You ask us to respect your beliefs, and I am willing to do that. But I ask you to respect me. Respect me by understanding the implications of your beliefs on my life and my family. Respect me by not reminding me of your beliefs when doing so is disrespectful to me or my family.

Anonymous said...

There are many people raised by gay parents who are voicing their experiences and their childhoods were not pretty, or great.

For every positive experience of being raised in a gay household there is a negative experience.
The gay community does not want those negative voices heard. There are gays that oppose same sex marriage and oppose gays raising kids, but the gsy community and Liberals work hard to silence oppossing voices.

Clean Cut said...

There are many people raised by straight parents who are voicing their experiences and their childhoods were not pretty, or great. For every positive experience of being raised in a straight household there is a negative experience.

The Church community does not want those negative voices heard. There are Church members that support same sex marriage and support gays raising kids, but the Church and Conservatives work hard to silence inclusive voices.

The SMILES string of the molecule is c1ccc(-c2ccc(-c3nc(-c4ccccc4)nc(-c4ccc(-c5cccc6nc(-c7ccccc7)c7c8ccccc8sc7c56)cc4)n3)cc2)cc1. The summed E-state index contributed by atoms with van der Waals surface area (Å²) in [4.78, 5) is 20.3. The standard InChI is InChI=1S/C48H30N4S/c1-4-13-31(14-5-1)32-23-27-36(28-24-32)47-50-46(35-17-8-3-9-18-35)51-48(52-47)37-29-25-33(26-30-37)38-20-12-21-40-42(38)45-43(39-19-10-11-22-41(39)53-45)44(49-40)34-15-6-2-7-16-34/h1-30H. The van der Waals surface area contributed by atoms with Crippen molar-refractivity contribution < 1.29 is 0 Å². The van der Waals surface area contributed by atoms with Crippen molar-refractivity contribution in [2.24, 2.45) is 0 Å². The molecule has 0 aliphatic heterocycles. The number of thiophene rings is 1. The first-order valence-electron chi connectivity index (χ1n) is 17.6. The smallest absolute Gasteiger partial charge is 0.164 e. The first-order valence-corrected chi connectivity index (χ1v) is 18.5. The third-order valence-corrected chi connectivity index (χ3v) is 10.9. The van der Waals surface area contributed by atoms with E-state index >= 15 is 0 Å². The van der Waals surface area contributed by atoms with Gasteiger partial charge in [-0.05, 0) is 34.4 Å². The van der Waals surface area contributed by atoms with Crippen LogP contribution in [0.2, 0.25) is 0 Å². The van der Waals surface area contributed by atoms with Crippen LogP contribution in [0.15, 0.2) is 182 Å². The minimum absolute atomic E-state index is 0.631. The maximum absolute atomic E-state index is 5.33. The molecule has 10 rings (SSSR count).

Clean Cut said...

"The Church has managed to accommodate a lot of people who are not married for time and all eternity in some level of activity short of Satan’s buffeting. Many of these people are also sinners of one sort or another, which is actually the whole point of the Church. To answer Christ’s call, we must become a hospital for the sick and not a museum of the saints. Not casting people out does not constitute an endorsement of their behavior or their lifestyle. It simply acknowledges that, notwithstanding their weaknesses, the gospel can still make their lives better

"For a century and a half, the Church has tolerated liars, gossipers, and backbiters in our midst. We do not excommunicate people for being uncharitable, proud, judgmental, or unwilling to help others. And we give a free pass to the majority of things forbidden in Leviticus. I believe that there are some very powerful pastoral reasons to add legally married gay people to the list of those we allow to exist in our community. Here are some of them:

(Great post on a more pastoral approach by Michael Austin)

Doug the Ex-Fat Guy said...

An intellectually and spiritually dishonest spectacle and an utter counterfeit of the Gospel of Jesus Christ.

How typical of homosexuals and their supporters to engage in selfish manipulation. This is all I'm seeing in this manifesto. Part of "love" where the Gospel of Jesus Christ is also OBEDIENCE (John 14:15). How CONVENIENT to ignore this precept.

No believing Latter-Day Saint is fooled by your self-serving sophistry, sir.

Clean Cut said...

Interesting. What you call "self-serving sophistry" I call Christian compassion and common sense.